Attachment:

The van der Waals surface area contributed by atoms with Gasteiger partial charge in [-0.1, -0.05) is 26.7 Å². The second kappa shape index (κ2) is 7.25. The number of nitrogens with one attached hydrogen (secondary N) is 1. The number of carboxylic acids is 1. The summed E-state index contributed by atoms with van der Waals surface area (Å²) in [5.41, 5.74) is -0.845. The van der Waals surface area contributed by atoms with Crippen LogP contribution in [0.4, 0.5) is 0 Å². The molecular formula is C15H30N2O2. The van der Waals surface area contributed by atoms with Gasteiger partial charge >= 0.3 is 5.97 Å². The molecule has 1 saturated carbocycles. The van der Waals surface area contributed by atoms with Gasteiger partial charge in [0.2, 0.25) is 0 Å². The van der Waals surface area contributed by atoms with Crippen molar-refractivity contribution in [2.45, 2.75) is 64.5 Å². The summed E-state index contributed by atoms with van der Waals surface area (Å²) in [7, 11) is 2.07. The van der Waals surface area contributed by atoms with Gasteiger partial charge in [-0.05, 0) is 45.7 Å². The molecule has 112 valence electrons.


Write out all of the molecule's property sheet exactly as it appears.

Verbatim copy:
The van der Waals surface area contributed by atoms with Gasteiger partial charge in [-0.1, -0.05) is 26.7 Å². The second kappa shape index (κ2) is 7.25. The number of nitrogens with one attached hydrogen (secondary N) is 1. The number of carboxylic acids is 1. The summed E-state index contributed by atoms with van der Waals surface area (Å²) in [5.41, 5.74) is -0.845. The van der Waals surface area contributed by atoms with Crippen LogP contribution in [0.4, 0.5) is 0 Å². The molecular formula is C15H30N2O2. The van der Waals surface area contributed by atoms with Gasteiger partial charge >= 0.3 is 5.97 Å². The molecule has 1 saturated carbocycles. The van der Waals surface area contributed by atoms with Gasteiger partial charge in [0.2, 0.25) is 0 Å². The van der Waals surface area contributed by atoms with Crippen molar-refractivity contribution in [2.45, 2.75) is 64.5 Å². The summed E-state index contributed by atoms with van der Waals surface area (Å²) in [7, 11) is 2.07. The van der Waals surface area contributed by atoms with Gasteiger partial charge in [-0.05, 0) is 45.7 Å². The molecule has 112 valence electrons.